Norway-linked firms mull bids for Petrobras' Golfinho field in Brazil, sources say

RIO DE JANEIRO, July 10 (Reuters) - Norway’s BW Offshore Ltd and DBO Energy are among the firms mulling a bid for Petrobras’ Golfinho oilfield cluster, two sources said, as Brazil’s state-run oil company seeks to re-spark its asset sale program in the wake of this year’s crude price crash.

With average daily production of 15,000 barrels of oil and 750,000 cubic meters of gas, Golfinho is among the largest production assets Petrobras currently has on the block. Binding offers for the mature oilfield cluster, located off the coast of Brazil’s Espirito Santo state, are due in early September, said the sources, who requested anonymity to discuss confidential matters.

Petroleo Brasileiro SA, as the state-run firm is formally known, and BW Offshore declined to comment. DBO did not respond to requests for comment.

Petrobras is currently selling off an array of assets - from refineries to pipelines to oilfields - in a bid to reduce debt and sharpen its focus on a prolific, deepwater, oil-producing region known as the “pre-salt.”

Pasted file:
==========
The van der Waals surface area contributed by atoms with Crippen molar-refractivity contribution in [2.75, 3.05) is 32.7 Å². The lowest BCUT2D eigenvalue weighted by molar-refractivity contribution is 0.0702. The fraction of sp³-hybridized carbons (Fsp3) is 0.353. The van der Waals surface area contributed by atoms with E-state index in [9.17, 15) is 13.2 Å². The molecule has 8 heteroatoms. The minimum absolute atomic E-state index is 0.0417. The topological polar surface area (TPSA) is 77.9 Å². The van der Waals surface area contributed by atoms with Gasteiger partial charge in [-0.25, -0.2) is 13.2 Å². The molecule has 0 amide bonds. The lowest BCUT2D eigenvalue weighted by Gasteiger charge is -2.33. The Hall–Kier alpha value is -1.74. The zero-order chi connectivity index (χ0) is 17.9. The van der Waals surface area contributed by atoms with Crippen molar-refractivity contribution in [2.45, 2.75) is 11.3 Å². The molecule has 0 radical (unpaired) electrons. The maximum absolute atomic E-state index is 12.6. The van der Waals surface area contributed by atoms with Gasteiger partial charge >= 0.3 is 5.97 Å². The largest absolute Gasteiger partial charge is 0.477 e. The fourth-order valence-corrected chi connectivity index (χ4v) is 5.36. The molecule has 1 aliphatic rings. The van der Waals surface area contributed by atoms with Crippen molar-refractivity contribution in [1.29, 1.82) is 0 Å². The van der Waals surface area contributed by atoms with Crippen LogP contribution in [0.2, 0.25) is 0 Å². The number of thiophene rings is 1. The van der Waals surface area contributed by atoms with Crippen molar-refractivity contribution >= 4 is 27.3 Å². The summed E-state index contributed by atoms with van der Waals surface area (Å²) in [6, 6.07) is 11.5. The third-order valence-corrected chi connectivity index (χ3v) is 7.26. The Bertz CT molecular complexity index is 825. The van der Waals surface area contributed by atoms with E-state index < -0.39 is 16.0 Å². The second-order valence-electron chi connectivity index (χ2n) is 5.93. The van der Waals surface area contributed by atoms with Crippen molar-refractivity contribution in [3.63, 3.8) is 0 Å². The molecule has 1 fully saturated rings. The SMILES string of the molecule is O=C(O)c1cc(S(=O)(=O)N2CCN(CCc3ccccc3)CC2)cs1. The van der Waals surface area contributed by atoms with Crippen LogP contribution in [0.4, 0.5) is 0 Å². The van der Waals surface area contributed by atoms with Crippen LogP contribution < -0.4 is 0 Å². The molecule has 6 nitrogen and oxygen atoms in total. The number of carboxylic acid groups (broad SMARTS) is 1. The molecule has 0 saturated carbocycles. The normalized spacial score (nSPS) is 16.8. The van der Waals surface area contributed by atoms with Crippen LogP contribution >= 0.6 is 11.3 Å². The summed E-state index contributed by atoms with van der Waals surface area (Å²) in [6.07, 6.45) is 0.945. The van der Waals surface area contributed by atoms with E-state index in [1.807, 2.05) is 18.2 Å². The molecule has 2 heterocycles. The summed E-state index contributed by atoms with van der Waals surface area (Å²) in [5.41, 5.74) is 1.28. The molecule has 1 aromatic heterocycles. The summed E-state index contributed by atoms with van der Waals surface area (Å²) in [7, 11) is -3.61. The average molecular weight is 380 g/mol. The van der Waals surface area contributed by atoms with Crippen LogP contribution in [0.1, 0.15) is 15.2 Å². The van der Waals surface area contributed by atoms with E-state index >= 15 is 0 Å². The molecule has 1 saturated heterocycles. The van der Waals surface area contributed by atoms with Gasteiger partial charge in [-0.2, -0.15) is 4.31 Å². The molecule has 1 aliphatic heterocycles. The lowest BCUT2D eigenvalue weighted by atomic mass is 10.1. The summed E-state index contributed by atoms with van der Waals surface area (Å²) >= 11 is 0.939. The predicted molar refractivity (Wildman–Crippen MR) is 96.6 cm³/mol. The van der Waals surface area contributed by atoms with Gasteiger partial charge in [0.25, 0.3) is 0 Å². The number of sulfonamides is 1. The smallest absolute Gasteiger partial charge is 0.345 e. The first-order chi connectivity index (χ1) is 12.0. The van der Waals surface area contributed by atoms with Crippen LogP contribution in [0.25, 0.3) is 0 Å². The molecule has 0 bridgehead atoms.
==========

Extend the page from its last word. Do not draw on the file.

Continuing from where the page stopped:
But the crash in crude and fuel prices earlier this year put up significant hurdles to that plan with executives acknowledging it could take longer than initially anticipated for Petrobras to reach its de-leveraging targets.

In recent weeks, Petrobras has stepped back on the gas, accepting binding offers for a large refinery in northeastern Brazil in late June, that analysts said could fetch up to $3 billion.

Rio de Janeiro-based DBO is composed of Brazilian and Norwegian executives who have extensive experience operating mature assets both in Brazil and in the North Sea, according to the company’s website. The firm lists RWE Supply & Trading, an arm of Germany’s RWE AG, as an investor.

BW Offshore became an operator in Brazil in 2019 after regulators approved its $115 million purchase of Petrobras’ Maromba offshore field.

The sources said that other firms may also make an offer for Golfinho. While both firms were pre-qualified to make a binding bid, there was no guarantee either company would ultimately do so, the sources added. (Reporting by Gram Slattery Editing by Marguerita Choy)